Women Earned Only 66 Cents for Every Dollar Men Earned in U.S. Senator Kelly Ayotte’s Office, According to New Report
In contrast, Governor Maggie Hassan and Senator Jeanne Shaheen’s offices are exemplars of equal treatment
CONCORD, NH – A new report by Granite State Progress shows that women earned only 66 cents for every dollar men earned in U.S. Senator Kelly Ayotte’s office. In contrast, women in Governor Maggie Hassan and U.S. Senator Jeanne Shaheen’s offices earned exactly or close to a dollar for every dollar men earned in years reviewed. Women also serve in several leadership roles in the offices of Hassan and Shaheen’s offices, while the majority of Ayotte’s top paid staff members year after year are men. Key findings from the report:
Women earned only 66 cents for every dollar men earned in Kelly Ayotte’s Senate office – and even earned less than their male counterparts with the exact same job title.
- Women earned an average of $50,060.46 from 2012-2015, whereas men for the same period earned an average of $75,703.52.
- Women working for Sen. Ayotte have only fared worse the longer she has been in office; in FY 2012, Senator Ayotte’s first full year in office, women earned 72 cents for every dollar men earned.
- This pay gap exists at all levels in the Senator’s office: In FY 2015, a female with the title of Staff Assistant earned $18,183.19 annually, whereas a male with the same title earned $32,360.96 annually – nearly twice as much as a woman with the same job title. In FY 2013, a male with the title of Legislative Assistant (LA) earned $79,999.92 annually, whereas a female LA that same year earned only $60,000 – a 33 percent pay gap, or 75 cents for every dollar the male LA makes.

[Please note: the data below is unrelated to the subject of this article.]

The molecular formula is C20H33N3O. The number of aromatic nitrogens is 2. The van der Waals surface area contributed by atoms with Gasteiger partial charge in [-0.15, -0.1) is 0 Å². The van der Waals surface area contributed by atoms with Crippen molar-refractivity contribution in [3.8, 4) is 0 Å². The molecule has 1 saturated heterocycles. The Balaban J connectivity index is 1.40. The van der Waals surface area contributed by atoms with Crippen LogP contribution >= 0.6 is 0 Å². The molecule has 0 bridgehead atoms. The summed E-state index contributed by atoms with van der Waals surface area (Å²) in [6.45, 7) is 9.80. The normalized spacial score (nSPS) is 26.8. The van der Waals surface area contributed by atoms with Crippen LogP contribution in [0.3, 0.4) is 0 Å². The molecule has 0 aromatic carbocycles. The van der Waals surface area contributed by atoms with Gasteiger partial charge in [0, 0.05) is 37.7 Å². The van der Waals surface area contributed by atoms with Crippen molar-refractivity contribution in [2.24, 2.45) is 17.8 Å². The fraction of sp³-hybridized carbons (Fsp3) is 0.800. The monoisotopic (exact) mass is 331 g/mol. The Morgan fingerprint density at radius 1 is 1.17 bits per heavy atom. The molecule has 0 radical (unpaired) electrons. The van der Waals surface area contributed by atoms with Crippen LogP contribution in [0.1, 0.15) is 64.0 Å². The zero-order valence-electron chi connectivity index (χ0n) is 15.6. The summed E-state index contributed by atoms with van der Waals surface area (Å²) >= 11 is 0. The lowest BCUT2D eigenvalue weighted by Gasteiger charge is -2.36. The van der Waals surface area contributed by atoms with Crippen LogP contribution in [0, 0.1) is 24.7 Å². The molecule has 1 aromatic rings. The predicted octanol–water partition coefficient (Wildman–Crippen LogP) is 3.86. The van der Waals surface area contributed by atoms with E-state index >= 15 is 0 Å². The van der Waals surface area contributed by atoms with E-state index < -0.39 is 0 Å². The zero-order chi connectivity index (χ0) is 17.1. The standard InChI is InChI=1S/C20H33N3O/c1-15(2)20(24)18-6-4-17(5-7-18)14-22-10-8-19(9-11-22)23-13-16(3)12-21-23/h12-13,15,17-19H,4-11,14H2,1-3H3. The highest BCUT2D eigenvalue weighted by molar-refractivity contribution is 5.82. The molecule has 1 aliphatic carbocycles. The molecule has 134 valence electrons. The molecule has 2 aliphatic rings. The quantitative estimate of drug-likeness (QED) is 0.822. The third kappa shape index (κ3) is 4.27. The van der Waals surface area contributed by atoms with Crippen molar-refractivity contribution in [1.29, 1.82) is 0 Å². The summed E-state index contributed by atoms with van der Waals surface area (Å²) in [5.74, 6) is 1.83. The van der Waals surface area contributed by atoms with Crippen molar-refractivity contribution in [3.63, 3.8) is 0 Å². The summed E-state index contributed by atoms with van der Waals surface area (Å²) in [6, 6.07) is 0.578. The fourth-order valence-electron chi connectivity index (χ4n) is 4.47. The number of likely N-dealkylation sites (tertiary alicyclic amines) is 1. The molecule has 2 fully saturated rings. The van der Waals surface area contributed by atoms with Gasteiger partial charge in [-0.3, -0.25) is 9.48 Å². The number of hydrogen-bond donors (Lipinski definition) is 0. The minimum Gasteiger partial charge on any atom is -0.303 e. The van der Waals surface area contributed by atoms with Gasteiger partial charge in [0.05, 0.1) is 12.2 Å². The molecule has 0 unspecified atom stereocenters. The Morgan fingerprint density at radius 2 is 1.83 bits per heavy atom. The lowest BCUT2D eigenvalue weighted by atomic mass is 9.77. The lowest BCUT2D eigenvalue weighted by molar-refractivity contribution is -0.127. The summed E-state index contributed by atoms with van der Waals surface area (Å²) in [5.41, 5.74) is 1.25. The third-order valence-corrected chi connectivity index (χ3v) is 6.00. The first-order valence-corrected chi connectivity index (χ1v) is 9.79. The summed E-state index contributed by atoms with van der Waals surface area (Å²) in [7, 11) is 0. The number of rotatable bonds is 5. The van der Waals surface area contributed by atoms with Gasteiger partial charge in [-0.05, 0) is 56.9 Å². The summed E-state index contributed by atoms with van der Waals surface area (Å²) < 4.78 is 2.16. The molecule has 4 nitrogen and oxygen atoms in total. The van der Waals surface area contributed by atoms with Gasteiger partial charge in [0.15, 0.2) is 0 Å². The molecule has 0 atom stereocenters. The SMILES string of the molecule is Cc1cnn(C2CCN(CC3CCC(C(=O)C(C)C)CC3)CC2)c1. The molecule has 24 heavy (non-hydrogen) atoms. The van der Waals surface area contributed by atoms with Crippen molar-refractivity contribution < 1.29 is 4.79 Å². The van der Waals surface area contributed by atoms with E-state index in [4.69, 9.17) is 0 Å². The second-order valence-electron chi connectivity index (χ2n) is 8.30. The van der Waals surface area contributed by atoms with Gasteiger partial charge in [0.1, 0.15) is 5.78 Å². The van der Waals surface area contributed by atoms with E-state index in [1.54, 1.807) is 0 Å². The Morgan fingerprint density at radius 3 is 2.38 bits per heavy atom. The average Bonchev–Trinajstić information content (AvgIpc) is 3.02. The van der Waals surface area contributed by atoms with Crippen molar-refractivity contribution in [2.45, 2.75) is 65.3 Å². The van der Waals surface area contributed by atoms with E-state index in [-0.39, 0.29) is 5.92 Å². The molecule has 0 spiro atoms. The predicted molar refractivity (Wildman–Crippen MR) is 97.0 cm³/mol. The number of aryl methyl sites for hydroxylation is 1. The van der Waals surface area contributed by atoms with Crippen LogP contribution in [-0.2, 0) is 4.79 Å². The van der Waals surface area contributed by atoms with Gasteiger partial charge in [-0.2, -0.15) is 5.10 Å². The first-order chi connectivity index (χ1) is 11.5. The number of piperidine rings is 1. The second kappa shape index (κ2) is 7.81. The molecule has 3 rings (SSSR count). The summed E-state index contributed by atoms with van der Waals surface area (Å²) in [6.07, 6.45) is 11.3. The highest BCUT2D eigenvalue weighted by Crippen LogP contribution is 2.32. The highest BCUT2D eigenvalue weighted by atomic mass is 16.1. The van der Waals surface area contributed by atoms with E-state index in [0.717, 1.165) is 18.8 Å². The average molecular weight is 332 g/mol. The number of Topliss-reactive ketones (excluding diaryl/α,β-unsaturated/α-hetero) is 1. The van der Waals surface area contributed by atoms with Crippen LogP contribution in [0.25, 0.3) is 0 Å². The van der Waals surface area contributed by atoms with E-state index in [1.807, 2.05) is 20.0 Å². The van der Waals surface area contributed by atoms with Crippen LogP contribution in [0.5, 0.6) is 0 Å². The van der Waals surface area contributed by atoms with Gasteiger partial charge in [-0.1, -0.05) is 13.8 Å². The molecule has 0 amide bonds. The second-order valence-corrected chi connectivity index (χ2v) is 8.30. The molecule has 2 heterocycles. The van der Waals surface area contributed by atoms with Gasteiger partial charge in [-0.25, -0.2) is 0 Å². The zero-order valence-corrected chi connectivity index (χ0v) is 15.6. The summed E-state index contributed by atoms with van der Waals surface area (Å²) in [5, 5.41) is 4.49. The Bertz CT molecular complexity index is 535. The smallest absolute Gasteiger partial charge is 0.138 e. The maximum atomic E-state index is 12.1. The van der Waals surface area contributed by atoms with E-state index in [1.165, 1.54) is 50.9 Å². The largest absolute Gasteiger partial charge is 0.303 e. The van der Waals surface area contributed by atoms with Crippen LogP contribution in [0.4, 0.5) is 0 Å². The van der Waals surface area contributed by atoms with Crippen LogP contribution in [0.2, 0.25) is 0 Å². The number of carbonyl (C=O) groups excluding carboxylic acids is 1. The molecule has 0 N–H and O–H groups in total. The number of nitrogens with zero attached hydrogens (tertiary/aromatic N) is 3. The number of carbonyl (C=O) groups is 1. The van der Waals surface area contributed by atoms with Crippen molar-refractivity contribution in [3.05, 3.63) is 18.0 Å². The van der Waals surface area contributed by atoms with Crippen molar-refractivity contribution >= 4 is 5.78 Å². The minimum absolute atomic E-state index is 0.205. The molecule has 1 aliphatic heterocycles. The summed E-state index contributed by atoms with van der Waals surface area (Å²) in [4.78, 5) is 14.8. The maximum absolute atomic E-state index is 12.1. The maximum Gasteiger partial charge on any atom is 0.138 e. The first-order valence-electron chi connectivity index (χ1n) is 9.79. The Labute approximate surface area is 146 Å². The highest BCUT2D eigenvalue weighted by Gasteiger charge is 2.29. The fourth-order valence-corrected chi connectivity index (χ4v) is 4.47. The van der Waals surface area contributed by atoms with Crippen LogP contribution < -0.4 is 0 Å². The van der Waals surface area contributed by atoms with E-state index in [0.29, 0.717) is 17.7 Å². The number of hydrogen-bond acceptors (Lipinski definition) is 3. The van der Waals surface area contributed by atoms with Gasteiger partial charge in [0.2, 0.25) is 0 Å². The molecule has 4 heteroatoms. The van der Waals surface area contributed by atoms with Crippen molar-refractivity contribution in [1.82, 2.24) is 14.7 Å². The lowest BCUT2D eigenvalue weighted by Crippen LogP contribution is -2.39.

- Senator Ayotte consistently employs men for the most senior roles in her office. In all years but one, the four highest paid employees in her office have been men. Women are consistently underrepresented in her office.
In contrast, women fare much better under U.S. Senator Jeanne Shaheen.
- Women earned an average of $61,530.91 from 2012-15, whereas men for the same period earned an average of $61,131.15 – virtually no pay gap at all.
- Women are also well-represented in senior roles in Senator Shaheen’s office; in every year reviewed, women held at least 2 of the 4 highest paid positions in the Senator’s office.
Governor Maggie Hassan – a vocal proponent of equal pay and signer of the New Hampshire Paycheck Fairness Act – also has women well-represented in senior roles and virtually no pay gap in her office.
- Women who worked for Governor Hassan earned an average of $38,295.14 from 2013-15, whereas men for the same period earned an average of $38,313.74 – virtually no pay gap at all.
- Women are also well-represented in senior roles in Governor Hassan’s office; in every year reviewed, women held at least 2 or 3 of the 4 highest paid positions in the Governor’s office.
The data on Senator Shaheen and Ayotte came from Legistorm, which collects publicly available data, and only those employed for a full fiscal year were included in this analysis. The data on Governor Maggie Hassan was gleaned from publicly available information by calendar year, without any indication as to if the person was employed for the full or partial year.